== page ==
South Whidbey Record


EDITORIAL | Island County recycling issue isn’t over yet

December 29, 2012 · Updated 2:54 PM

Well, they went ahead and did it. Lame duck Angie Homola and fellow Democratic Island County Commissioner Helen Price Johnson adopted a curbside recycling program, appropriately ending environmentalist Homola’s one term with an environmental victory.

Aside from the issue of a lame duck making a major decision that will affect county residents for years to come, the recycling program offers some benefits and concerns.

No doubt the recycle rate on Whidbey Island will increase, something that has been a goal of many Island County citizens for years. Recycling was always a do-it-yourself task, by hauling materials either to the county’s recycle park at Bayview or the privately owned Island Recycling in Freeland. Having a truck stop by the house will be much simpler and create more recyclers.

However, there’s a certainty that Island Disposal, owned by Waste Connections, will lose some customers facing an expected price increase of roughly $11 per month to cover the cost of picking up recyclables from every garbage customer. That’s not chicken feed to a lot of struggling families and seniors, who may find it’s cheaper to cancel garbage service, self-haul garbage and continue to do their own recycling. Some people, no doubt, will find rural roads a fine place to dispose of their garbage at no cost to themselves.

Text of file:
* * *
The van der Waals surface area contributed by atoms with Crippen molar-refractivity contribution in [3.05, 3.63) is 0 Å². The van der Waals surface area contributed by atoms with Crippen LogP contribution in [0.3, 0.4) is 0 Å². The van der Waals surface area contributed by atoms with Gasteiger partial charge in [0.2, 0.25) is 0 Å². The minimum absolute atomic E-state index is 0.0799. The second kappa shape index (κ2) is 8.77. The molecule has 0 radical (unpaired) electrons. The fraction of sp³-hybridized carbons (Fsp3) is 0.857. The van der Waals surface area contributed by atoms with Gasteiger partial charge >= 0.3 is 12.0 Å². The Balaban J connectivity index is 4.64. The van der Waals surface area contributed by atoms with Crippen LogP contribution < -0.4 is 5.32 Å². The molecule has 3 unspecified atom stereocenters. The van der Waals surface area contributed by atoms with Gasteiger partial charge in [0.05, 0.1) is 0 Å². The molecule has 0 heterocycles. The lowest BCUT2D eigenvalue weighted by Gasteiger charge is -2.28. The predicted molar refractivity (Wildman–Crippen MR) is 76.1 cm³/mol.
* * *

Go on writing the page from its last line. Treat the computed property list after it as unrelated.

If too many people cancel their garbage pickup, the program could be put at risk. Families already paying for two cans a week won’t see a huge price increase with the added $11, but for one-can families the price difference is substantial. Logically, the burden will fall heaviest on retirees or those with no children churning out garbage.

The fact glass is omitted from the recycling program is another concern. People may resent paying another $11 a month while still having to self-haul glass to the recycling centers. To teetotalers this won’t be a big deal, but wine swillers and beer guzzlers may rebel. The policy does, however, assure that Island Recycling, a beloved South Whidbey institution, won’t lose as much business as it might have.

Ultimately, we may discover that this is another issue that isn’t over until it’s over. If too many Island Disposal customers cancel their service, the commissioners, now with a Republican majority, may face a choice between canceling the recycling program or make paying for garbage and recycling services mandatory for all residents. In other words, it’s a bit early for recycling fans to declare victory.

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